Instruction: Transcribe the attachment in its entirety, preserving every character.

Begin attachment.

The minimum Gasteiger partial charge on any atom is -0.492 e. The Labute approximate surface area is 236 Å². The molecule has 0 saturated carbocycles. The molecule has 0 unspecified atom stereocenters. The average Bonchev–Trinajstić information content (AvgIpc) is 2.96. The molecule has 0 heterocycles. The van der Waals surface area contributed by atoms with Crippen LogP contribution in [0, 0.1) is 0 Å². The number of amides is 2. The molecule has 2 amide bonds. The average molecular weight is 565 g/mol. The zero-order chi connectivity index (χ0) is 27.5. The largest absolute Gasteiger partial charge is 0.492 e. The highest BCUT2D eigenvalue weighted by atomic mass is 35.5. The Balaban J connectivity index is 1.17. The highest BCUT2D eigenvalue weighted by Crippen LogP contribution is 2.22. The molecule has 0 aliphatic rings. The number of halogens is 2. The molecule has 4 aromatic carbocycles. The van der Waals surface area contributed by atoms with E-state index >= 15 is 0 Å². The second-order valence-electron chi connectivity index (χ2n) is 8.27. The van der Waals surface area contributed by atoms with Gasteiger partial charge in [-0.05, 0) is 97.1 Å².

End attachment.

The minimum Gasteiger partial charge on any atom is -0.492 e. The Labute approximate surface area is 236 Å². The molecule has 0 saturated carbocycles. The molecule has 0 unspecified atom stereocenters. The average Bonchev–Trinajstić information content (AvgIpc) is 2.96. The molecule has 0 heterocycles. The van der Waals surface area contributed by atoms with Crippen LogP contribution in [0, 0.1) is 0 Å². The number of amides is 2. The molecule has 2 amide bonds. The average molecular weight is 565 g/mol. The zero-order chi connectivity index (χ0) is 27.5. The largest absolute Gasteiger partial charge is 0.492 e. The highest BCUT2D eigenvalue weighted by atomic mass is 35.5. The Balaban J connectivity index is 1.17. The highest BCUT2D eigenvalue weighted by Crippen LogP contribution is 2.22. The molecule has 0 aliphatic rings. The number of halogens is 2. The molecule has 4 aromatic carbocycles. The van der Waals surface area contributed by atoms with E-state index >= 15 is 0 Å². The second-order valence-electron chi connectivity index (χ2n) is 8.27. The van der Waals surface area contributed by atoms with Gasteiger partial charge in [-0.05, 0) is 97.1 Å².